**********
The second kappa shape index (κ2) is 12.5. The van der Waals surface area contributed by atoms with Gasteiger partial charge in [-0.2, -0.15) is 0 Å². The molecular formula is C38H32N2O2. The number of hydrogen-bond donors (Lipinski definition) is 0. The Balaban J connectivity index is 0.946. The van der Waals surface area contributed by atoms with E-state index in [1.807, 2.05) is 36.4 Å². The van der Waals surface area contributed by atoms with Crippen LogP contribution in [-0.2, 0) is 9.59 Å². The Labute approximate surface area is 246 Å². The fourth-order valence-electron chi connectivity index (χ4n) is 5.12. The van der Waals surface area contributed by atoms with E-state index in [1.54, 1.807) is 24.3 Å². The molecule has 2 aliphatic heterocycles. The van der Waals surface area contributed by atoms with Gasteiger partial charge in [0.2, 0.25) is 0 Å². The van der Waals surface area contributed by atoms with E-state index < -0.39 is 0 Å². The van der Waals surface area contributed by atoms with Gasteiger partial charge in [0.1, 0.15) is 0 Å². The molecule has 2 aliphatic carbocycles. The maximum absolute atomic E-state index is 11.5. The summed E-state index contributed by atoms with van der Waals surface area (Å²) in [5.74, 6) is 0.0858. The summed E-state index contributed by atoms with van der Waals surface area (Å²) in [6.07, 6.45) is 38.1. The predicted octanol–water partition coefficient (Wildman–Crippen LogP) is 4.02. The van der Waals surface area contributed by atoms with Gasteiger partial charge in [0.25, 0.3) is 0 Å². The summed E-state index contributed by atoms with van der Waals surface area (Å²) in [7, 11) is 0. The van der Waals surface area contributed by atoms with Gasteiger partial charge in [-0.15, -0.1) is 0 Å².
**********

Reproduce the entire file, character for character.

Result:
The second kappa shape index (κ2) is 12.5. The van der Waals surface area contributed by atoms with Gasteiger partial charge in [-0.2, -0.15) is 0 Å². The molecular formula is C38H32N2O2. The number of hydrogen-bond donors (Lipinski definition) is 0. The Balaban J connectivity index is 0.946. The van der Waals surface area contributed by atoms with E-state index in [1.807, 2.05) is 36.4 Å². The van der Waals surface area contributed by atoms with Crippen LogP contribution in [-0.2, 0) is 9.59 Å². The Labute approximate surface area is 246 Å². The fourth-order valence-electron chi connectivity index (χ4n) is 5.12. The van der Waals surface area contributed by atoms with E-state index in [1.54, 1.807) is 24.3 Å². The molecule has 2 aliphatic heterocycles. The van der Waals surface area contributed by atoms with Gasteiger partial charge in [0.2, 0.25) is 0 Å². The van der Waals surface area contributed by atoms with E-state index < -0.39 is 0 Å². The van der Waals surface area contributed by atoms with Gasteiger partial charge in [0.1, 0.15) is 0 Å². The molecule has 2 aliphatic carbocycles. The maximum absolute atomic E-state index is 11.5. The summed E-state index contributed by atoms with van der Waals surface area (Å²) in [5.74, 6) is 0.0858. The summed E-state index contributed by atoms with van der Waals surface area (Å²) in [6.07, 6.45) is 38.1. The predicted octanol–water partition coefficient (Wildman–Crippen LogP) is 4.02. The van der Waals surface area contributed by atoms with Gasteiger partial charge in [0.25, 0.3) is 0 Å². The summed E-state index contributed by atoms with van der Waals surface area (Å²) in [7, 11) is 0. The van der Waals surface area contributed by atoms with Gasteiger partial charge in [-0.15, -0.1) is 0 Å².